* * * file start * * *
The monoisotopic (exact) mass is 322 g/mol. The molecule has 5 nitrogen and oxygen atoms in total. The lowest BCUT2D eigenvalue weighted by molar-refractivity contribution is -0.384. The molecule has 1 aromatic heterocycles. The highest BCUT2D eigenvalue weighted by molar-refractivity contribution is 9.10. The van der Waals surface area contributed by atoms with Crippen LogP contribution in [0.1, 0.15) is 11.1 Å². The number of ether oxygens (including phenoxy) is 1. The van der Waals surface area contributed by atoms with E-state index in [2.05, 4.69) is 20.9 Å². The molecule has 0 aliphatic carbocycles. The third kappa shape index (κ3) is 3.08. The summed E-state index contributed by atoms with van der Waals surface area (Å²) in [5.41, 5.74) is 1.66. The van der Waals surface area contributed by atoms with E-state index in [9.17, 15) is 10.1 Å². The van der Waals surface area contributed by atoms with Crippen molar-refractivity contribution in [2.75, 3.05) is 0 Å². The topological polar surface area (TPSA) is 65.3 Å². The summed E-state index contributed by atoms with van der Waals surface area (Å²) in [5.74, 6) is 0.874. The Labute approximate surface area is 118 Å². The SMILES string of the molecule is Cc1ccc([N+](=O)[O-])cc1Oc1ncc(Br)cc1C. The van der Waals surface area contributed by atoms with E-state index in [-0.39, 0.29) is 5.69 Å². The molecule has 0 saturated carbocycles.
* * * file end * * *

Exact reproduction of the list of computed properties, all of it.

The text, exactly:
The monoisotopic (exact) mass is 322 g/mol. The molecule has 5 nitrogen and oxygen atoms in total. The lowest BCUT2D eigenvalue weighted by molar-refractivity contribution is -0.384. The molecule has 1 aromatic heterocycles. The highest BCUT2D eigenvalue weighted by molar-refractivity contribution is 9.10. The van der Waals surface area contributed by atoms with Crippen LogP contribution in [0.1, 0.15) is 11.1 Å². The number of ether oxygens (including phenoxy) is 1. The van der Waals surface area contributed by atoms with E-state index in [2.05, 4.69) is 20.9 Å². The molecule has 0 aliphatic carbocycles. The third kappa shape index (κ3) is 3.08. The summed E-state index contributed by atoms with van der Waals surface area (Å²) in [5.41, 5.74) is 1.66. The van der Waals surface area contributed by atoms with E-state index in [9.17, 15) is 10.1 Å². The van der Waals surface area contributed by atoms with Crippen molar-refractivity contribution in [2.75, 3.05) is 0 Å². The topological polar surface area (TPSA) is 65.3 Å². The summed E-state index contributed by atoms with van der Waals surface area (Å²) in [5.74, 6) is 0.874. The Labute approximate surface area is 118 Å². The SMILES string of the molecule is Cc1ccc([N+](=O)[O-])cc1Oc1ncc(Br)cc1C. The van der Waals surface area contributed by atoms with E-state index in [-0.39, 0.29) is 5.69 Å². The molecule has 0 saturated carbocycles.